John C. Reilly and Steve Coogan shine in a Laurel & Hardy biopic that plays like a wonderful Laurel & Hardy movie.
This is an advance review. Stan & Ollie opens in limited release December 28.
It’s hard to articulate just how successful and famous comedians Stan Laurel and Oliver Hardy were in their heyday. Together, Laurel & Hardy starred in over 100 films, many of them box office smashes. Their cartoonish personae and impish schtick, with the rotund Hardy constantly at the receiving end of the sticklike Laurel’s oblivious gags, fit in practically any situation. They were master comedians working at the top of their game.
But all stars must fall. Jon S. Baird’s new biopic Stan & Ollie finds the two legends at the end of their careers, still as funny as ever but struggling to find an audience now that comedy has moved on, and acts like Abbott & Costello rule the entertainment world. It sounds melancholy, and sometimes it is, but Baird has nothing but warmth in his heart for these two comedy maestros. The film is as funny and charming a Hollywood biopic as you’re ever likely to find.
Steve Coogan plays Stan Laurel, who in 1953 has reteamed with Oliver Hardy, played by John C. Reilly, for a European comedy tour. Along the way they plan to rekindle their comedic skills after a failing out, involving excruciating contract negotiations and an ill-fated film with an elephant. They’re also trying to develop a new film called Rob ‘Em Good, a Robin Hood parody that they plan to shoot at the end of their run of live shows… if they make it that far.
Along the way, Laurel & Hardy struggle to find their old chemistry, keep old grudges simmering, and face the very real possibility that their careers are simply over, whether they like it or not. The show must always go on, but maybe – just maybe – it should go on without them.
Coogan and Reilly are absolute perfection as Laurel & Hardy, capturing all their iconic mannerisms without ever resorting to superficial imitation. Laurel & Hardy are consummate professionals, always ready to entertain, even in causal encounters. They just like making people laugh, and so they casually reenact some of their most famous routines in passing, on the street or in waiting rooms, just to get a rise out of the folks around them.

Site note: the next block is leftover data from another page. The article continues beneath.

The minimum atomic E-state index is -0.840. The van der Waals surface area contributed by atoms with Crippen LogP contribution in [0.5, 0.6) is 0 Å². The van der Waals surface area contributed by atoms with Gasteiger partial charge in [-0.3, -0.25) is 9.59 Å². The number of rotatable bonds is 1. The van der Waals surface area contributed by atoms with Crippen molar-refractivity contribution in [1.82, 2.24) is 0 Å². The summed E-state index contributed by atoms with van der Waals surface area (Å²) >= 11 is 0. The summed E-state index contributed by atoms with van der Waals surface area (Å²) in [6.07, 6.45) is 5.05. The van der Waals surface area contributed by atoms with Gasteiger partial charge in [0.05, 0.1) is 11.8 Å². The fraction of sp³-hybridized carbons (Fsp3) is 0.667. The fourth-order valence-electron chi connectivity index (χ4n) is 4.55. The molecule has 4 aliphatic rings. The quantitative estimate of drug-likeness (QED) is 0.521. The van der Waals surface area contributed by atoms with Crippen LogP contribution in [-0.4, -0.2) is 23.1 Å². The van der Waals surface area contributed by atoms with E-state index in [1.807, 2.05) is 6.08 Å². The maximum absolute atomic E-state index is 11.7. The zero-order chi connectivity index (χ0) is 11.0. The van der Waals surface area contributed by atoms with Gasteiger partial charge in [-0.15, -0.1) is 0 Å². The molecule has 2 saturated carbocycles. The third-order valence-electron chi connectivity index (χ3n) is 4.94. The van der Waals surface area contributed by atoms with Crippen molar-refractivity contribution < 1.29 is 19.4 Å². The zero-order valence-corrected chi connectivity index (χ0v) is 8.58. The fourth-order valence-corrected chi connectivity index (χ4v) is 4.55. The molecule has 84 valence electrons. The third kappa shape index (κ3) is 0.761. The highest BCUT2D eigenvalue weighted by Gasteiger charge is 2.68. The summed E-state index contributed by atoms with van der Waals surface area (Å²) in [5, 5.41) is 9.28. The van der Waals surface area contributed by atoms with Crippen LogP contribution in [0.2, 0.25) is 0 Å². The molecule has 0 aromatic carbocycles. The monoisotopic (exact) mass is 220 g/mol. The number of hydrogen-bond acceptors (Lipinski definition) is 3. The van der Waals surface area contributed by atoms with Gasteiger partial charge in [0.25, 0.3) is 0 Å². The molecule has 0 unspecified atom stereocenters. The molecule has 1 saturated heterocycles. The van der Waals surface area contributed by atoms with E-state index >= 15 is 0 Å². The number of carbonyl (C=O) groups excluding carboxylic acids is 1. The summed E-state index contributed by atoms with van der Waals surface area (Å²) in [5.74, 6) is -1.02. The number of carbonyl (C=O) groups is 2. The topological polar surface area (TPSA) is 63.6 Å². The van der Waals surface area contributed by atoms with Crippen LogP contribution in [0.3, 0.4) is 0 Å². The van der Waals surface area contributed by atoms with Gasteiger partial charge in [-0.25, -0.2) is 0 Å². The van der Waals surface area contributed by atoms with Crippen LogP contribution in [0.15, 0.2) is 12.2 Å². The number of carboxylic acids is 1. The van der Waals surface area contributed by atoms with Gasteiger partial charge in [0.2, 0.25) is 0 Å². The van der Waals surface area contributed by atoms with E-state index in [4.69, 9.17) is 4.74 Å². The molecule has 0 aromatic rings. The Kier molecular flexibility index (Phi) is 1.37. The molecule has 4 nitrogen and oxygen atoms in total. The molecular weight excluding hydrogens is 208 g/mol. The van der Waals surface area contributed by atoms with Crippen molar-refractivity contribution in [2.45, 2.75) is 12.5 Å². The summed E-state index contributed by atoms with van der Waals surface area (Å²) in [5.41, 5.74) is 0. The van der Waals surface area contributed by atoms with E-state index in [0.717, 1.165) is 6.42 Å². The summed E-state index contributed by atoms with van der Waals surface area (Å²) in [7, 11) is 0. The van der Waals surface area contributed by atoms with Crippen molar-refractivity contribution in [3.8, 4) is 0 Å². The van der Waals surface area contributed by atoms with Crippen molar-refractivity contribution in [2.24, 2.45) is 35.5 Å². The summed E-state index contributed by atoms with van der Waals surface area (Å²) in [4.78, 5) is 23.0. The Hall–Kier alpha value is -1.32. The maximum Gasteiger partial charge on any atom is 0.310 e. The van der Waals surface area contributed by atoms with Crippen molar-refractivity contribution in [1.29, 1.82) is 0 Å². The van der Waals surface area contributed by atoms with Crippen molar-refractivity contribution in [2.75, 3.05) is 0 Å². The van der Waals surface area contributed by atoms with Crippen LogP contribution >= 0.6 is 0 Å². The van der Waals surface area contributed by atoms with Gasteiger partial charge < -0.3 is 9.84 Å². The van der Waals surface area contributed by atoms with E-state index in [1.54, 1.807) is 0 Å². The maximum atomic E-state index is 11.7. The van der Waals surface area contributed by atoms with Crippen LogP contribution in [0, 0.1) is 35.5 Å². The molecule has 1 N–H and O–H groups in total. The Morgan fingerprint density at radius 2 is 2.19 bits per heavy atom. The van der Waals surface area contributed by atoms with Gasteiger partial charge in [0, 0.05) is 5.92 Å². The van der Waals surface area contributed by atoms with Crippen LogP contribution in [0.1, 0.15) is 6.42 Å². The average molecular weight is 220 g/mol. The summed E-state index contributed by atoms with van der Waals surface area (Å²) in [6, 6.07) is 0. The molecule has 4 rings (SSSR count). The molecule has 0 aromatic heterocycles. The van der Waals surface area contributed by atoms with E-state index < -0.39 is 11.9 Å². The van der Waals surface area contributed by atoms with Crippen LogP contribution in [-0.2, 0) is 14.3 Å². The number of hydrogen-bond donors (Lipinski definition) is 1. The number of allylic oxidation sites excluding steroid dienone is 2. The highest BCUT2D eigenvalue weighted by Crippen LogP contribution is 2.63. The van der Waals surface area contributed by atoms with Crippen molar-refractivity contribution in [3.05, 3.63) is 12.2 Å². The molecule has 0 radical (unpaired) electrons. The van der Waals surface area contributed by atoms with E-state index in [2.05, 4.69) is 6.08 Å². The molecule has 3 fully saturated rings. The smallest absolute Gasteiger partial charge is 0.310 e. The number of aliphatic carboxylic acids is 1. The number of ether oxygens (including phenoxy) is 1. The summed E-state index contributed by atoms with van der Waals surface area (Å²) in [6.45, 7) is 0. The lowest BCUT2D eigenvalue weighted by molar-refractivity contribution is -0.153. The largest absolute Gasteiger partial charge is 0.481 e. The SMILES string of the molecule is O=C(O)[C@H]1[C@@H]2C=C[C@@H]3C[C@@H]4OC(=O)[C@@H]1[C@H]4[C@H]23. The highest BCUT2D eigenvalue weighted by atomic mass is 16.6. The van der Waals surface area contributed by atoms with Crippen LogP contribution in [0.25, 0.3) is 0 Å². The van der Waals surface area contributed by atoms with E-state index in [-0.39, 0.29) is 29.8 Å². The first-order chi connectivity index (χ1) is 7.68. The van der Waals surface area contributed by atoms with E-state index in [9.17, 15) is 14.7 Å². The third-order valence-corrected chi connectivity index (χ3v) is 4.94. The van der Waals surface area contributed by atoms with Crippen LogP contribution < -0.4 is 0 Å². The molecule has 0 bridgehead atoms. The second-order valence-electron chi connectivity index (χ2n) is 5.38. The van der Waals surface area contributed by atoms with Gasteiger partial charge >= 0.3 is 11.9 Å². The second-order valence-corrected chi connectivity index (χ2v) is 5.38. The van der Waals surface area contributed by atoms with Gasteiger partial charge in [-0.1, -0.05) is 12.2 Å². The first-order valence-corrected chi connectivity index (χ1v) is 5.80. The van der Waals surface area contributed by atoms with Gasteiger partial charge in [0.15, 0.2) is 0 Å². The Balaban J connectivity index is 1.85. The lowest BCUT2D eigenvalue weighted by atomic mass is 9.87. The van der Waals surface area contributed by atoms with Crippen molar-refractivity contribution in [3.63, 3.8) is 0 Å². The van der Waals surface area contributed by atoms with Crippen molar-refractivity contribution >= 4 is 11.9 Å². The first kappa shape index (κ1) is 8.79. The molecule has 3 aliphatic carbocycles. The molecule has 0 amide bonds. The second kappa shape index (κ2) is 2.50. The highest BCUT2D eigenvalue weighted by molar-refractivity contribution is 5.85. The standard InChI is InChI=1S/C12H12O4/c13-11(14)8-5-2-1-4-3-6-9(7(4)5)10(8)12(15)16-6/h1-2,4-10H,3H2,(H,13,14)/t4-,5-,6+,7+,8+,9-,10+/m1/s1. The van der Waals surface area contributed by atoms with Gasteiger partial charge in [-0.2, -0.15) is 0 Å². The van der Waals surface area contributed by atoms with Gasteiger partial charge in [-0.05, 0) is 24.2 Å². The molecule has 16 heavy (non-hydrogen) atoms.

It’s a clever and entirely organic way to make this Laurel & Hardy biopic play just like a real Laurel & Hardy movie. Baird, working from a nuanced and witty screenplay by Jeff Pope, lets the audience jump back and forth from behind the curtain. We watch the show, and then we watch the messy emotional reality that went into making those classic routines work in the first place. And everything we learn just makes us love them more.
Stan & Ollie wisely uses the thin, almost imperceptible difference between the comedians’ lovable façades and their real, painful, personal squabbles to push the film forward. Stan Laurel is the businessman of the duo, the writer and director who’s always pushing the comedy act forward. Oliver Hardy keeps pace and makes his contributions but he’s more concerned with his life, his wife, and their relationship. At their lowest point, when Laurel desperately yells “I loved us!” to his best friend, Hardy replies “You loved Laurel & Hardy, but you never loved me.”
“So what?” Laurel replies, apparently seeing no difference at all. The silence in the room is deafening, and yet none of the partygoers in the background seem able to tell if the duo are actually fighting, or in the midst of just another “bit.”
Stan & Ollie is a film about people who lose themselves in their characters, but it’s also an impressively tender romance between these two men, as well as their wives. Shirley Henderson (T2: Trainspotting) plays Lucille Hardy and Nina Arianda (Goliath) plays Ida Laurel, whose personalities are just as diametrically opposed as their husbands’, and who seem to have developed their own comedy dyad. “You are the epitome of Hollywood,” Lucille tells Ida, an ex-dancer with an ego problem. “Don’t you pity me!” Ida yells back, getting as big a laugh as Coogan or Reilly ever do. Henderson and Arianda are scene-stealing delights in a movie about other characters who became famous for stealing scenes. (And if there’s justice in the world, every single one of them will be remembered come awards season.)